About this Journal Submit a Manuscript Table of Contents
Plastic Surgery International
Volume 2011 (2011), Article ID 870902, 7 pages
http://dx.doi.org/10.1155/2011/870902
Review Article

Plastic Surgery—Myths and Realities in Developing Countries: Experience from Eastern Nepal

1Department of Plastic Surgery, C.S.M. Medical University, Lucknow 226003, India
2Department of Surgery, B.P. Koirala Institute of Health Sciences (BPKIHS), P.O. Box 7053, Dharan, Nepal
3Department of Dentistry, Hind Institute of Medical Sciences, Barabanki 225001, India

Received 28 June 2011; Accepted 6 October 2011

Academic Editor: James E. Zins

Copyright © 2011 Brijesh Mishra et al. This is an open access article distributed under the Creative Commons Attribution License, which permits unrestricted use, distribution, and reproduction in any medium, provided the original work is properly cited.

Abstract

B.P. Koirala Institute of Health Sciences, Dharan, Nepal, is the only tertiary care referral centre in the eastern region of Nepal. This paper discusses the author’s experience of starting a plastic surgery unit in eastern Nepal regarding need and present status of plastic surgery care in Nepal. Methods. We analyzed the data of patients treated in Plastic surgery unit from July 2007 to February 2009. We did evaluation regarding type of patients, procedures, and their outcome. We also evaluated the limitations and their possible solutions to overcome the barriers to establish effective plastic surgical centers in developing countries. Results. Plastic surgery services were started as a unit in general surgery by single plastic surgeon and one general surgery resident on rotation. Total 848 patients were treated for different plastic-surgery-related conditions, which included 307 acute burn patients 541 general plastic surgery patients. Trauma constituted the major bulk 22%, followed by tumors 20%, while aesthetic surgery operations were only 10.1%. Conclusions. In developing countries, aesthetic procedures constitute very small part of plastic surgery interventions and plastic surgery units are primarily required for reconstructive needs for optimum management of patients.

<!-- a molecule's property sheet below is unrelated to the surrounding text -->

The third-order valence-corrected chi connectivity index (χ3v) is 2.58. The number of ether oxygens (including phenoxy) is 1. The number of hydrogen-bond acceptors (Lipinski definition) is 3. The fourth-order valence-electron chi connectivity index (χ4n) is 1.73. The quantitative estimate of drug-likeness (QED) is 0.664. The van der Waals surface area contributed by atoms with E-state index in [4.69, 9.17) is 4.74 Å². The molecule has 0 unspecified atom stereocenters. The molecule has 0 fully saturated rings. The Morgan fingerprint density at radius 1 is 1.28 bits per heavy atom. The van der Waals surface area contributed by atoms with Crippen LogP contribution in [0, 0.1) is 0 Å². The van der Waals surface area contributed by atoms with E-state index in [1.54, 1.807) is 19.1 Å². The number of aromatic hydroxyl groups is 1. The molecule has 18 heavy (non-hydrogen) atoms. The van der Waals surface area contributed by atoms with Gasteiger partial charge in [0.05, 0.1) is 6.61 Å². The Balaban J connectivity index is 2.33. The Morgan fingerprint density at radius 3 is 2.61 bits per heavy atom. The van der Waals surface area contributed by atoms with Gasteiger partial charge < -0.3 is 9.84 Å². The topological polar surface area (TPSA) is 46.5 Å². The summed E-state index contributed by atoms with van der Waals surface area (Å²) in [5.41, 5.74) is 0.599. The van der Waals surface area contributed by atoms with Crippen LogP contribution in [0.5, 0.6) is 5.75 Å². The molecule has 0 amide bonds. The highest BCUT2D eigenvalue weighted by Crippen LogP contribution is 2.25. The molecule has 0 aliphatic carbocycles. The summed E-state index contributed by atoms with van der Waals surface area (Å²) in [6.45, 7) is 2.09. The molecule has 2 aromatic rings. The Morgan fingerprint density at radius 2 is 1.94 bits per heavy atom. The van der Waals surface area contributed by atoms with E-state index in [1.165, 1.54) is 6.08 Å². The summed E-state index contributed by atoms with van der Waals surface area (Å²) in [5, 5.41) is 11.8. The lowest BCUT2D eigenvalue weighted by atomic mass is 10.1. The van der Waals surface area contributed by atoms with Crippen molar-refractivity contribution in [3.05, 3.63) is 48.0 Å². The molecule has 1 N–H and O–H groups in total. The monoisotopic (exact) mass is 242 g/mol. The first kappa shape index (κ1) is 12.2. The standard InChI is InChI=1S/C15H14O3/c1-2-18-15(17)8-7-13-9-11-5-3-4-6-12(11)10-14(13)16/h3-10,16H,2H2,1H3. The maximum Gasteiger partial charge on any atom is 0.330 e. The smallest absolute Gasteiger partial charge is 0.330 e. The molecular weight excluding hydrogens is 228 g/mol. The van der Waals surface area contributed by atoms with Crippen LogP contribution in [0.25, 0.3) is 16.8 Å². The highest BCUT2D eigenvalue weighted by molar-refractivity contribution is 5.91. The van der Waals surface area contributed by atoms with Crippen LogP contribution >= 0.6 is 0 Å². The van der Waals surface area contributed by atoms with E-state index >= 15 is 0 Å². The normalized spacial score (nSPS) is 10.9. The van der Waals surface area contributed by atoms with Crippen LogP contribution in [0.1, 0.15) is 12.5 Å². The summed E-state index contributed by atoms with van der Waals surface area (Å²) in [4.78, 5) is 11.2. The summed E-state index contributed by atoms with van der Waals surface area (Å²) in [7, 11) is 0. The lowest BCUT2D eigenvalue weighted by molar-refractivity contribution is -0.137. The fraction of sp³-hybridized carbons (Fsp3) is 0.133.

1. Introduction

Plastic surgery is a special branch of medicine that deals with correction of head-to-toe disfigurement and other anomalies in the physical form that are either congenital or acquired. In developing countries, plastic surgery is usually considered a nonessential super specialty service as it is commonly correlated with cosmetic surgery and hence, it is one of the last departments to be started in a government hospital. Advancements in technology have broadened the scope of plastic surgery and today it is performed for a variety of reconstructive and aesthetic purposes.

This paper briefly discusses the author’s experience of plastic surgery services in the eastern region of Nepal; it discusses the demand of masses, limitations of infrastructure, and future perspectives in development of plastic surgery in eastern Nepal.

2. Material and Methods

B.P. Koirala Institute of Health Sciences receives patients from different parts of eastern Nepal and neighbouring Indian states, namely, Bihar and west Bengal. This study would highlight the relevant observations, limitations, and suggestions for better fulfilment of the objectives of a plastic surgical centre for eastern Nepal.